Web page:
Army National Guard's Mobile Learning Center aims to energize Ballou students

By Timothy Wilson
Washington Post Staff Writer
Thursday, October 14, 2010

Most students at Ballou High School aren't doing very well in math. Only 26 percent met or exceeded math standards on an annual comprehensive exam in April.

The students have gotten help from an unlikely source to get a boost in the subject.

At the school last week, the Army National Guard kicked off its Mobile Learning Center Program, an interactive nationwide tour on a mission to raise math and science literacy among high school students.

"The Guard has always successfully completed every mission, and we will succeed in this mission, too," Chief Master Sgt. Denise Jelinski-Hall of the National Guard Bureau said at a news conference last month. "The future of our nation depends on its people, [and] education is the key."

The tour features "the Energy Lab," a 65-foot vehicle with a 24-seat multimedia theater and a 27-foot tent with interactive exhibits on earth, water, wind and fire.

The exhibits, which began last week, require students to rely on their math ability to control the planet's fossil-fuel resources, create waves to produce electricity, use simulated solar panels to capture solar energy and place a variety of wind turbines in areas that maximize electrical output.

Thursday is the last day for the tour, which will move to Atlanta next week.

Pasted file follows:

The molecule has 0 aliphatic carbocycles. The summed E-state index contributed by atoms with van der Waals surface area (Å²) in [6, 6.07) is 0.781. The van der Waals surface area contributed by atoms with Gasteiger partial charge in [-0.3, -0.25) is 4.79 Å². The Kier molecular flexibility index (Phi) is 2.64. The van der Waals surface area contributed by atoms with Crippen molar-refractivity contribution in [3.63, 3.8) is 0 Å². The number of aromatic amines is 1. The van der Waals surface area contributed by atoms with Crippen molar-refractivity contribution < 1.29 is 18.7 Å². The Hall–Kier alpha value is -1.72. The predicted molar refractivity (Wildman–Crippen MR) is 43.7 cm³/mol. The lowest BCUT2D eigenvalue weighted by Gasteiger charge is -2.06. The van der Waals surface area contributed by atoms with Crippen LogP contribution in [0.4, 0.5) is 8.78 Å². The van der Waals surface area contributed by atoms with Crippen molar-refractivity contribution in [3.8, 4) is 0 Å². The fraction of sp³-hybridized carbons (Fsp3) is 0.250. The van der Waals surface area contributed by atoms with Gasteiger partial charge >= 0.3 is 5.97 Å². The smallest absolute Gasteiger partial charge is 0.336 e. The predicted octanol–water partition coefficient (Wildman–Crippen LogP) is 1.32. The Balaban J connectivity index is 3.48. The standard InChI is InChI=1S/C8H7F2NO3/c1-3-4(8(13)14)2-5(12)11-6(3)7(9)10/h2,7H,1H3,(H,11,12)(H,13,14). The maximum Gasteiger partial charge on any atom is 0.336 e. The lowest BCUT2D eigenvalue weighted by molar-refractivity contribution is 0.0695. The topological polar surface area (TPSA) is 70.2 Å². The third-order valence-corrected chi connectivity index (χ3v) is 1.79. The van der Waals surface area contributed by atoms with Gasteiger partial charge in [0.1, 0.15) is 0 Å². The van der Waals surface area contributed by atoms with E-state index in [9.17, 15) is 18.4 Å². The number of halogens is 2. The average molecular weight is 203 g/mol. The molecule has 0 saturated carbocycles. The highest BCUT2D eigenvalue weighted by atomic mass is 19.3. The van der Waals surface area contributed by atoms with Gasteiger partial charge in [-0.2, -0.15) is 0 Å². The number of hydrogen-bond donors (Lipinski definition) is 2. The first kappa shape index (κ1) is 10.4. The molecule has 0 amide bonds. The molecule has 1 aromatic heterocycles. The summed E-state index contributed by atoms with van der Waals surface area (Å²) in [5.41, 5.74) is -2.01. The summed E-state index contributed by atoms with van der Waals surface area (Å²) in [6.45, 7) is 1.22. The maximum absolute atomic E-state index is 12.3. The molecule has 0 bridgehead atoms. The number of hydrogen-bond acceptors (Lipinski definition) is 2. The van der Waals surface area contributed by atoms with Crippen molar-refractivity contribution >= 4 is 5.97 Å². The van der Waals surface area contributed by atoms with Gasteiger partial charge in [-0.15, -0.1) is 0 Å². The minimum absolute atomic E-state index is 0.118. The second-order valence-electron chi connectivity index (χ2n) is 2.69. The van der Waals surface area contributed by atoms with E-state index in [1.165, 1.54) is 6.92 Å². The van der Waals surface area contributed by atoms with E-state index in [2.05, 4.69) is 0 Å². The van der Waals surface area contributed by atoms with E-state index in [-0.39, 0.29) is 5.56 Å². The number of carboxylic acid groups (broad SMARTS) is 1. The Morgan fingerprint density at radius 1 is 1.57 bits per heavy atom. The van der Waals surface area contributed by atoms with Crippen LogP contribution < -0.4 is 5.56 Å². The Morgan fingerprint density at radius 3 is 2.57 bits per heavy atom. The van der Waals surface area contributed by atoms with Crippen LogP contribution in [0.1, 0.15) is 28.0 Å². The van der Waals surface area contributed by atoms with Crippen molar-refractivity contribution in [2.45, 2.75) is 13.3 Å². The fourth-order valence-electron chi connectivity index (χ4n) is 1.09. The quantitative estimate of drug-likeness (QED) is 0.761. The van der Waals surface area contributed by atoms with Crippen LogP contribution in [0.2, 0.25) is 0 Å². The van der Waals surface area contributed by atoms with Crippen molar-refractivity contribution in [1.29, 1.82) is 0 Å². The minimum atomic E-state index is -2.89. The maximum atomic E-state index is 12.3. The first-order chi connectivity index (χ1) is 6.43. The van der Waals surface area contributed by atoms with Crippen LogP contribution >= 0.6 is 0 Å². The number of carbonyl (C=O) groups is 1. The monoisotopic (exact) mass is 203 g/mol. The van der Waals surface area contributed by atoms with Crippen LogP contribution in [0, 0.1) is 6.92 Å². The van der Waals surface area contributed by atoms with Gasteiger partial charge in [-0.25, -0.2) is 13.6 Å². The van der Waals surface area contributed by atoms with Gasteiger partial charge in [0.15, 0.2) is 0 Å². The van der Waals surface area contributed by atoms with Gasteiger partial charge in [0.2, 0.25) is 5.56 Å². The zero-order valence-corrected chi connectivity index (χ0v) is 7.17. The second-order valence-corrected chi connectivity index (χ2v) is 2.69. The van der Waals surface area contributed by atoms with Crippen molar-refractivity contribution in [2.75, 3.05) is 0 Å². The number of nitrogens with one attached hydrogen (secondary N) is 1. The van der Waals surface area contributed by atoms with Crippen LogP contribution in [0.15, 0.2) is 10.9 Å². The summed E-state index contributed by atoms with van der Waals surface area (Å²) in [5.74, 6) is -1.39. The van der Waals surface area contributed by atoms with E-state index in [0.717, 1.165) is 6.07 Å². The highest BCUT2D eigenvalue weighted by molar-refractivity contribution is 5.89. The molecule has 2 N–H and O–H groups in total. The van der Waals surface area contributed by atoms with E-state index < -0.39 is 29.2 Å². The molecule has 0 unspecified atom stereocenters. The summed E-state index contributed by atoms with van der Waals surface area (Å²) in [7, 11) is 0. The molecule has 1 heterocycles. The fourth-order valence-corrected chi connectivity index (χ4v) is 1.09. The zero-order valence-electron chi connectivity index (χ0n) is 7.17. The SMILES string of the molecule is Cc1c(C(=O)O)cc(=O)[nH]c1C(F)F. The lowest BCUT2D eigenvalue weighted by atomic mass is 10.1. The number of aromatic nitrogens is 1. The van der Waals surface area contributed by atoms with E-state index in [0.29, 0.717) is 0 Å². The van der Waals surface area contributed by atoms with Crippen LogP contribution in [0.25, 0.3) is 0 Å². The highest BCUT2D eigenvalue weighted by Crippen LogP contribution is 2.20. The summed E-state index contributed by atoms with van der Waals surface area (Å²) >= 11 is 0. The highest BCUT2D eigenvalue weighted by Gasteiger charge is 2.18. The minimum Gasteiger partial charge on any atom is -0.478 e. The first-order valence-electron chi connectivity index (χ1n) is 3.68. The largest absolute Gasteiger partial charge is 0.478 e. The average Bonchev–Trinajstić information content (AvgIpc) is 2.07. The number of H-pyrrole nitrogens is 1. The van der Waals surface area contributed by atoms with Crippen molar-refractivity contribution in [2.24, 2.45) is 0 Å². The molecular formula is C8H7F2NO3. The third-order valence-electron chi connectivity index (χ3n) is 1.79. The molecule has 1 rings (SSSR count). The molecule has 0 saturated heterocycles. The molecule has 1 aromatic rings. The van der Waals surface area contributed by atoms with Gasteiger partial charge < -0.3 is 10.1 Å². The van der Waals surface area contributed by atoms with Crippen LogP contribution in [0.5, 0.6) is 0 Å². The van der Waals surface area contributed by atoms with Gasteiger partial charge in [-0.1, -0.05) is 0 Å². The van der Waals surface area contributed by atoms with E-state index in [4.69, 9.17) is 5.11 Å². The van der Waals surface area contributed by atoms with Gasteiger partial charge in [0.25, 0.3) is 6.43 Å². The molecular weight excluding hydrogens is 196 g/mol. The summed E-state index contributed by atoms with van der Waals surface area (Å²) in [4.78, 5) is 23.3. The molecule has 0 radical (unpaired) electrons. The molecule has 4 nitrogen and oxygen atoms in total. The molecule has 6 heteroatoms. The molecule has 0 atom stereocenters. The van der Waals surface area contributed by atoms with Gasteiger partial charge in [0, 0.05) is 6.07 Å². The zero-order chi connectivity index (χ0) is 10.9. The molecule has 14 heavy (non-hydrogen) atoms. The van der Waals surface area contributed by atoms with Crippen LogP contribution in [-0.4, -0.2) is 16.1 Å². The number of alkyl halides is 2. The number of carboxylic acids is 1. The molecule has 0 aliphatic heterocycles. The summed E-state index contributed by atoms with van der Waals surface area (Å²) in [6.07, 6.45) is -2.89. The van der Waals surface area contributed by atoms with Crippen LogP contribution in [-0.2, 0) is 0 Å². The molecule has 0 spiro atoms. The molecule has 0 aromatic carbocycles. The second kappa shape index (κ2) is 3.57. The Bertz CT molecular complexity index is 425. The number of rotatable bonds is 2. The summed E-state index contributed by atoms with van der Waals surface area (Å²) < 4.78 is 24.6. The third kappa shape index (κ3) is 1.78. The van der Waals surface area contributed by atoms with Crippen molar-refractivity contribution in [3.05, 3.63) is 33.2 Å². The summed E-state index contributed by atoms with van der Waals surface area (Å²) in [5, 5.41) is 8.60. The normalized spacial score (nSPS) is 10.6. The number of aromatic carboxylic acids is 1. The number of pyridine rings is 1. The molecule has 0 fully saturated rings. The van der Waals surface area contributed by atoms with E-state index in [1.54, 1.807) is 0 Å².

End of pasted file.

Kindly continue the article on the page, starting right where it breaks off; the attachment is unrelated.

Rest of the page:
Monique Petersen, an assistant principal at the school, said the lab allowed students to learn about science and math in a different manner than just in a classroom.

"We have to have different ways to actually differentiate the instruction so that [students] can be more engaged in learning," she said. "I'm sure they would love to be able to do this every day in class."

For junior Rian Hayes, that would be churning her legs to make waves on the water exhibit so that buoys would turn wave energy into electricity. "I thought it was really cool. I never thought that that was really going on," she said.

Hayes said she learned different wave types and which ones were the most efficient to be converted into energy. She said math would be key to understanding how to use the technology. "I can see how math is related to this. You have to be pretty fluent in that," she said.

Nathan Linduski, an instructor on the 11-city tour, said students who become better at math are more likely to take advantage of future job opportunities. He said getting them excited about the subject in high school could spur their interest later.

"The excitement starts from the second they enter the door. They're excited. They're asking questions. They realize they have to go to school to make a difference," he said.

Ballou was chosen because of the school's low test scores. Petersen said the lab gave students an opportunity to apply their knowledge and should help them improve.

"It means a lot for us. There's so much change that's happened at the school. We still haven't gotten them to grasp science the way we want them to, but this kind exposes them to something they can understand."

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